If we allow ourselves to fall prey to these ugly traits, which may naturally arise as a response to situations that all married couples find themselves in, especially in the early years, then it is all too easy to allow them to become your habitual mind-set.  As wives, it is our duty to submit to our husbands (Ephesians 5: 22).  But that is not to say that it will necessarily come naturally!  There may well be times when we become convinced, by our prideful natures, that we shoudn't submit!   In our weakness and inexperience, and in our unwillingness to serve God through serving our husbands, we may be sure that our way is better, that our rights are greater, that our needs are more.  And we respond then with a heart of selfishness, not one of humility and meekness.  

It can be a downward spiral, where we practise our negative responses even without thinking about it, and it becomes a habit that is ingrained in our natures.  But we can - and must change.  Rather than responding to the difficult emotions that cause us to react so selfishly, we can choose an attitude of meekness and humility.  It might not come easily - and we will never be able to divest ourselves of it compltely, fallen sinners that we are, but if we are to seek to please God, we have a duty to adopt a spirit of humility as we serve our husbands.   As Christ's disciples, our actions should reflect the state of our hearts so that all that we do speaks of His goodness  -

"As in water face answereth to face,
So the heart of man to man" (Proverbs 27: 19).

Paul, writing in Colossians, Chapter 3, tells us that we must clothe ourselves in humility so that our characters can reflect the goodness that Christ reflected - goodness that through understanding God's plan for us, we must absorb into our natures.  It isn't just about our behaviour - it is about our spirit too - our hearts.  Not just acts of humility but the state of truly being humble.  It is simple enough.  We may choose to carry on as we are, living as everyone else does, but telling ourselves that we are Christians so we are different.  Or we can have the courage to follow Christ's example, working God's plan for us into our lives and seeing the world through Him, and not through the false vision of secular society, and thus enjoy the blessings that a Godly life may bring - in every aspect of our relationships, but especially, in our marriages.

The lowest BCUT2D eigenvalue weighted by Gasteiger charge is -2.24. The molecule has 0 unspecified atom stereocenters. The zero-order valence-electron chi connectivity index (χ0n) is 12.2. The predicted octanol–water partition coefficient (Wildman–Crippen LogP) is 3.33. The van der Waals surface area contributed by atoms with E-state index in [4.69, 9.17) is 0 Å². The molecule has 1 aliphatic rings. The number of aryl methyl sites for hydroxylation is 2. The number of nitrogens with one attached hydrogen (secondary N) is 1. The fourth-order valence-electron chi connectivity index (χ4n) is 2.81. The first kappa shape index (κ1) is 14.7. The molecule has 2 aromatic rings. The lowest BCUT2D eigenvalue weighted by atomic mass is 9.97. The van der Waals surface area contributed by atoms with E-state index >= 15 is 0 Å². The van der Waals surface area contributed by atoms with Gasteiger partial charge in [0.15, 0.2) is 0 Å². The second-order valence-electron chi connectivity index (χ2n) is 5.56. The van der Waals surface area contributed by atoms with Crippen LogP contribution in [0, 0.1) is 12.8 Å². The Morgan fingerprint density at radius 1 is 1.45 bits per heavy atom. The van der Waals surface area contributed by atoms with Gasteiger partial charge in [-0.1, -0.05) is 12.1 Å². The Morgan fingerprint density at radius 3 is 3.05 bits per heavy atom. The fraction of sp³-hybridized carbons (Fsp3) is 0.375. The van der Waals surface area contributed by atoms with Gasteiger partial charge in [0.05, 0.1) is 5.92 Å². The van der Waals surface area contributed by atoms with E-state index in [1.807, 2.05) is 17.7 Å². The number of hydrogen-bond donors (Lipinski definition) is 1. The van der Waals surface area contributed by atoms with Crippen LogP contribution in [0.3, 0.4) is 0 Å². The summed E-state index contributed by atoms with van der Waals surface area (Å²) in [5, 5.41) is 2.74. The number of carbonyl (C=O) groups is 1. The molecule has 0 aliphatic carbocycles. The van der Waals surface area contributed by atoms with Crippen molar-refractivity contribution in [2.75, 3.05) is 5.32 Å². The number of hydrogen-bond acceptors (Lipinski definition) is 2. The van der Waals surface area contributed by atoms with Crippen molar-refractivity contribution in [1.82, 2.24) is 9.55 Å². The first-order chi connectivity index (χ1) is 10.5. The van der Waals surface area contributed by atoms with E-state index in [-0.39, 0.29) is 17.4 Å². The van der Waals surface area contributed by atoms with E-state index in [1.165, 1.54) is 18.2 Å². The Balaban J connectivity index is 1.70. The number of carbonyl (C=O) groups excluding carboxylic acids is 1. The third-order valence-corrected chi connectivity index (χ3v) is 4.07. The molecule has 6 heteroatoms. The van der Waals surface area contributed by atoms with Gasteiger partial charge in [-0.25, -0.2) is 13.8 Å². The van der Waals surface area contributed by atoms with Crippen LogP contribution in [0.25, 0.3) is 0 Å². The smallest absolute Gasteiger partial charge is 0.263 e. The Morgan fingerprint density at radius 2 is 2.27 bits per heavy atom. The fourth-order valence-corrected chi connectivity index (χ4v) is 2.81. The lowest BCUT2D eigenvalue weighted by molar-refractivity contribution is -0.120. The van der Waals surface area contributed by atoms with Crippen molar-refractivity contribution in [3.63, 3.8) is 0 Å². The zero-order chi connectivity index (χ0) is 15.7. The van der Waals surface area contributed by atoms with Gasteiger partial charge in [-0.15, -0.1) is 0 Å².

"Put on therefore, as the elect of God, holy and beloved, bowels of mercies, kindness, humbleness of mind, meekness, longsuffering;
Forbearing one another, and forgiving one another, if any man have a quarrel against any: even as Christ forgave you, so also do ye.
And above all these things put on charity, which is the bond of perfectness.
And let the peace of God rule in your hearts, to the which also ye are called in one body; and be ye thankful.
Let the word of Christ dwell in you richly in all wisdom; teaching and admonishing one another in psalms and hymns and spiritual songs, singing with grace in your hearts to the Lord.
And whatsoever ye do in word or deed, do all in the name of the Lord Jesus, giving thanks to God and the Father by him.
Wives, submit yourselves unto your own husbands, as it is fit in the Lord.
Husbands, love your wives, and be not bitter against them.
Children, obey your parents in all things: for this is well pleasing unto the Lord.
Fathers, provoke not your children to anger, lest they be discouraged.
Servants, obey in all things your masters according to the flesh; not with eyeservice, as menpleasers; but in singleness of heart, fearing God;
And whatsoever ye do, do it heartily, as to the Lord, and not unto men;
Knowing that of the Lord ye shall receive the reward of the inheritance: for ye serve the Lord Christ". (Colossians 3: 12 - 24).